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Recent developments in lasers and the treatment of birthmarks
  1. M Waner
  1. Arkansas Children’s Hospital, Little Rock, Arkansas, USA
  1. Correspondence to:
    Prof. M Waner, Arkansas Children’s Hospital, 800 Marshall Street, Mail slot 668, Little Rock, Arkansas 72202, USA;

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Despite rapid advances during the past two decades there are still unanswered questions

There have been numerous advances during the past two decades in the treatment of birthmarks, concerning both efficacy and safety. Although initial results of laser treatment for portwine stains are encouraging, there remain unanswered questions about the long term benefits. The response of other birthmarks to laser therapy is variable, and much work still remains to be done.


Laser treatment has become the standard of care for the management of portwine stains. The past two decades have witnessed the progression of these devices from crude, non-selective forms of treatment to highly sophisticated lasers capable of selective photothermolysis. In spite of this, the results of treatment leave much to be desired. Although the vast majority of portwine stains lighten significantly with treatment, only 15–20% clear completely.1 Moreover, a recent disturbing report revealed what many of us had suspected for some time: portwine stains can recur after treatment.1 The implications of this are yet to be determined. These findings lead to several important questions: why are we not able to clear more lesions and have there been any recent developments to improve our results?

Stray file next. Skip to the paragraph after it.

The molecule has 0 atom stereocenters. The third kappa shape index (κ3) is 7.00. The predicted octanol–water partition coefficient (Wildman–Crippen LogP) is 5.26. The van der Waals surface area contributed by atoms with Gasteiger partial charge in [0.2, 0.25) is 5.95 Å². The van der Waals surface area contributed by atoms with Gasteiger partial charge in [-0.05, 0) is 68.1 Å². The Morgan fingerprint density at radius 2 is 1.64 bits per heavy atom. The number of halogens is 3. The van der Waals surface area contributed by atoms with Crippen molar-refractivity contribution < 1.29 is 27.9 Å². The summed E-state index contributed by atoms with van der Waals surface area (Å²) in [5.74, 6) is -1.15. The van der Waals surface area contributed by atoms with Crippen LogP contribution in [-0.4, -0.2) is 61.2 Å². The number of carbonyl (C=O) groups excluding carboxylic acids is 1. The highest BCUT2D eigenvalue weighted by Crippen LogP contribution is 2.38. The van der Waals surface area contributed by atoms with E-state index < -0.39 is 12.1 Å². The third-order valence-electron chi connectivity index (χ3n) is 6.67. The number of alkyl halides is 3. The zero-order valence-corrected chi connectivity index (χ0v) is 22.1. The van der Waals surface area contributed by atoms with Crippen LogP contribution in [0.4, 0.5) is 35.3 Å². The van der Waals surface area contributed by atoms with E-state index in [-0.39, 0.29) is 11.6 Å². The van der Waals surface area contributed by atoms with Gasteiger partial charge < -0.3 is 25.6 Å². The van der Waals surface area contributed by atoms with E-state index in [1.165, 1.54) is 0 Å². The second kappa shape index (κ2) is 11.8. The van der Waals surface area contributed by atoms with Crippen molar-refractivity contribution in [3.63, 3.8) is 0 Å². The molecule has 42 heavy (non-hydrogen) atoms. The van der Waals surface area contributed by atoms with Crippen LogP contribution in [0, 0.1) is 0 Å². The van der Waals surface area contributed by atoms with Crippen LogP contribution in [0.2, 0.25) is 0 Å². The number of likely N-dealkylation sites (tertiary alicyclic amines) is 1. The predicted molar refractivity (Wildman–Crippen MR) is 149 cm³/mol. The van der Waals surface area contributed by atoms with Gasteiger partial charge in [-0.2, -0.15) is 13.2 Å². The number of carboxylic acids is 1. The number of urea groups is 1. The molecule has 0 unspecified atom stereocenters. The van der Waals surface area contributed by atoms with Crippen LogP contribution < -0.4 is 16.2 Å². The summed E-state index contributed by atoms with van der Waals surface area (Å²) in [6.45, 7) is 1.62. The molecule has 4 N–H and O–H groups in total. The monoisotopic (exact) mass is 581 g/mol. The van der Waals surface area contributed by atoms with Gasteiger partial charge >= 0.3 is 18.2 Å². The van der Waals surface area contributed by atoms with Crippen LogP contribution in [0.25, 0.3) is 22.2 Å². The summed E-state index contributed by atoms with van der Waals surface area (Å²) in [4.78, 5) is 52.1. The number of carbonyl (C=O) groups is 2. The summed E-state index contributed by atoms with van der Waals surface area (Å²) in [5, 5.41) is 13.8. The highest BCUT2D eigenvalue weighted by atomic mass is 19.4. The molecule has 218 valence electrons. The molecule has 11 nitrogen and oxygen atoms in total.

Vessel depth

Two of the most important considerations are the depth of the vessels and their diameter. For some time, we have known that there is a significant variation in the depth of the vessels in portwine stains. Given the limited depth of penetration of yellow light (1–2 mm at 585 nm), our inability to effectively treat the full thickness of some of the lesions seemed inevitable. Recent work has shown that there is indeed a correlation between the depth of the vessels and the response to laser treatment.2 In lesions where the mean depth of the vessels is greater than 1030 μm, the …

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